d) the sample had to have been selected without replacement.

b

TYPE: MC DIFFICULTY: Moderate

KEYWORDS: sampling method, sampling with replacement, sampling without replacement

1. Which of the following scenarios will yield a nonprobability sample?

a) The subjects of the sample are chosen on the basis of known probability.

b) Items or individuals are chosen without regard to their probability of occurrence.

c) Every individual or item from the frame has an equal chance of being selected. Selection may be with replacement or without replacement.

d) Decide on a sample size, n; divide the frame of N individuals into groups of k individuals where k = N/n; randomly select one individual from the first group; select every kth individual thereafter.

b

TYPE: MC DIFFICULTY: Easy

KEYWORDS: sampling method, nonprobabiity sample, sampling with replacement, sampling without replacement

1. To obtain a sample of 10 books in the store, the manager walked to the first shelf next to the cash register to pick the first 10 books on that shelf. This is an example of a

a) systematic sample

b) simple random sample

c) stratified sample

d) convenience sample

d

TYPE: MC DIFFICULTY: Easy

KEYWORDS: sampling method, nonprobabiity sample, convenience sample

1. To demonstrate a sampling method, the instructor in a class picked the first 5 students sitting in the last row of the class. This is an example of a

a) systematic sample

b) simple random sample

c) stratified sample

d) convenience sample

d

TYPE: MC DIFFICULTY: Easy

KEYWORDS: sampling method, nonprobabiity sample, convenience sample

1. A company selling apparel online sends out emails every Monday to all its customers who made a purchase. This is an example of a

a) systematic sample

b) convenience sample

c) simple random sample

d) stratified sample

b

TYPE: MC DIFFICULTY: Easy

KEYWORDS: sampling method, nonprobabiity sample, convenience sample

1. To gather information on the preferences of instructors at universities on topics for a business statistics textbook that it will publish, a publishing company invited 10 faculty members who have adopted one of the textbooks that it has published. This is an example of a

a) systematic sample

b) judgment sample

c) simple random sample

d) stratified sample

b

TYPE: MC DIFFICULTY: Easy

KEYWORDS: sampling method, nonprobabiity sample, judgment sample

1. To find out the potential impact of a new zoning law on a neighborhood, the legislators conduct a focus group interview by inviting the members of the housing owners association of that neighborhood. This is an example of a

a) systematic sample

b) simple random sample

c) judgment sample

d) cluster sample

c

TYPE: MC DIFFICULTY: Easy

KEYWORDS: sampling method, nonprobabiity sample, judgment sample

1. Which of the following yields a systematic sample?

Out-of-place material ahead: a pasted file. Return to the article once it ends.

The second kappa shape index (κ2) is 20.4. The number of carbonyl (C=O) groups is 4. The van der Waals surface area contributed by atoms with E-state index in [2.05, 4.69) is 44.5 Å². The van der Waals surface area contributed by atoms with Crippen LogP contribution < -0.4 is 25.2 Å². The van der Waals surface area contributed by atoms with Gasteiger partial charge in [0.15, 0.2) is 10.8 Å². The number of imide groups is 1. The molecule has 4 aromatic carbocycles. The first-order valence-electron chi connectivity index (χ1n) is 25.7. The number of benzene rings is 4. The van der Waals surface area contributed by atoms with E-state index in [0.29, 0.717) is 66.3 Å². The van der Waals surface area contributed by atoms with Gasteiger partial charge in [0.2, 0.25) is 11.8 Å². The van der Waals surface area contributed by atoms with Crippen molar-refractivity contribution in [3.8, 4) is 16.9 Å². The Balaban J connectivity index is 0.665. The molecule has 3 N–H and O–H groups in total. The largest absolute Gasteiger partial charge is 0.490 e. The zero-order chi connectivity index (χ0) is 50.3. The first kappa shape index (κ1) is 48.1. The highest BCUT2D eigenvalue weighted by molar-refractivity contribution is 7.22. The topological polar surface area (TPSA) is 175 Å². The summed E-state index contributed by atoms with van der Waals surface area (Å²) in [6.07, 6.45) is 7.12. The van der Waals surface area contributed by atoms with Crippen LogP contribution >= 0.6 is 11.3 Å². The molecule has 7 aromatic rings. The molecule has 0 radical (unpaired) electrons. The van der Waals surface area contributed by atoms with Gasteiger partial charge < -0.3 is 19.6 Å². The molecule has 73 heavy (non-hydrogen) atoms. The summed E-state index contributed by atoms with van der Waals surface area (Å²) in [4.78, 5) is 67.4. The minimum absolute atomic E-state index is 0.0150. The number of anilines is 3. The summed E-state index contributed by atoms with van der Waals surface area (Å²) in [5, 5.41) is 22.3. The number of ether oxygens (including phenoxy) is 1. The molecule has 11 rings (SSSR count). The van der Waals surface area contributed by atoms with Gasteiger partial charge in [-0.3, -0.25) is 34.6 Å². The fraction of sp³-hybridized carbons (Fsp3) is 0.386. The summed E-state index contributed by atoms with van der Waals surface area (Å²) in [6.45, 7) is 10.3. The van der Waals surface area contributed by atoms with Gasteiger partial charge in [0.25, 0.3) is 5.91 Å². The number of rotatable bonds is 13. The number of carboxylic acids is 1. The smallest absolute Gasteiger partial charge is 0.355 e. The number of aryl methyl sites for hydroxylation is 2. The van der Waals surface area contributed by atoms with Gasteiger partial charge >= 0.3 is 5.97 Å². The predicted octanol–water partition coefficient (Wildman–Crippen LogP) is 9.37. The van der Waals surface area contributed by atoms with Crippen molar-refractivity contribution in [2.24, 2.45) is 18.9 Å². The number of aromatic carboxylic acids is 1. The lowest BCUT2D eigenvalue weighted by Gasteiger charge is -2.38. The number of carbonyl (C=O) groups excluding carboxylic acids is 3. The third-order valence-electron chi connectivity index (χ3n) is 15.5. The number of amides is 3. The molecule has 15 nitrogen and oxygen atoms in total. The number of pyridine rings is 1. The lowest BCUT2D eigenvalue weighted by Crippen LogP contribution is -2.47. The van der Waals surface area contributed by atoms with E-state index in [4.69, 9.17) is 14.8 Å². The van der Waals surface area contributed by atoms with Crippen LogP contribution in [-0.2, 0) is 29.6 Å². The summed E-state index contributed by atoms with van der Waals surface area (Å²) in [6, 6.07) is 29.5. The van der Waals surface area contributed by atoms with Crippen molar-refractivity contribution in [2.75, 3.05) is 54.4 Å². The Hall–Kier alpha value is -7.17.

a) All students in a class are divided into groups of 15. One student is randomly chosen from the 1st group, the remaining observations are every 15th student thereafter.

b) The best 15 students, according to the opinion of the instructor, in a class are selected.

c) All students in a class are grouped according to their gender. A random sample of 8 is selected from the males and a separate random sample of 7 is drawn from the females.

d) A random sample of 15 students is selected from a class without replacement.

a

TYPE: MC DIFFICULTY: Easy

KEYWORDS: sampling method, probability sample, systematic sample

1. Which of the following yields a stratified sample?

a) All students in a class are divided into groups of 15. One student is randomly chosen from the 1st group, the remaining observations are every 15th student thereafter.

b) The best 15 students, according to the opinion of the instructor, in a class are selected.

c) All students in a class are grouped according to their gender. A random sample of 8 is selected from the males and a separate random sample of 7 is drawn from the females.

d) The first 15 students in a class are selected without replacement.

c

TYPE: MC DIFFICULTY: Easy

KEYWORDS: sampling method, probability sample, stratified sample

1. Which of the following yields a cluster sample?

a) All students in a class are divided into groups of 15. One student is randomly chosen from the 1st group, the remaining observations are every 15th student thereafter.

b) The best 15 students, according to the opinion of the instructor, in a class are selected.

c) All students in a class are grouped according to their gender. A random sample of 8 is selected from the males and a separate random sample of 7 is selected from the females.

d) All students in a class are divided into groups according to the rows that they are seated. One of the groups is randomly selected.

d

TYPE: MC DIFFICULTY: Easy

KEYWORDS: sampling method, probability sample, cluster sample

1. Which of the following yields a simple random sample?

a) All students in a class are divided into groups of 15. One student is randomly chosen from the 1st group, the remaining observations are every 15th student thereafter.

b) The best 15 students, according to the opinion of the instructor, in a class are selected.

c) The names of 50 students in a class are written on 50 different pieces of paper and put in a hat. The first 15 pieces of paper are selected blindly one at a time without replacing them back in the hat after shuffling the papers thoroughly.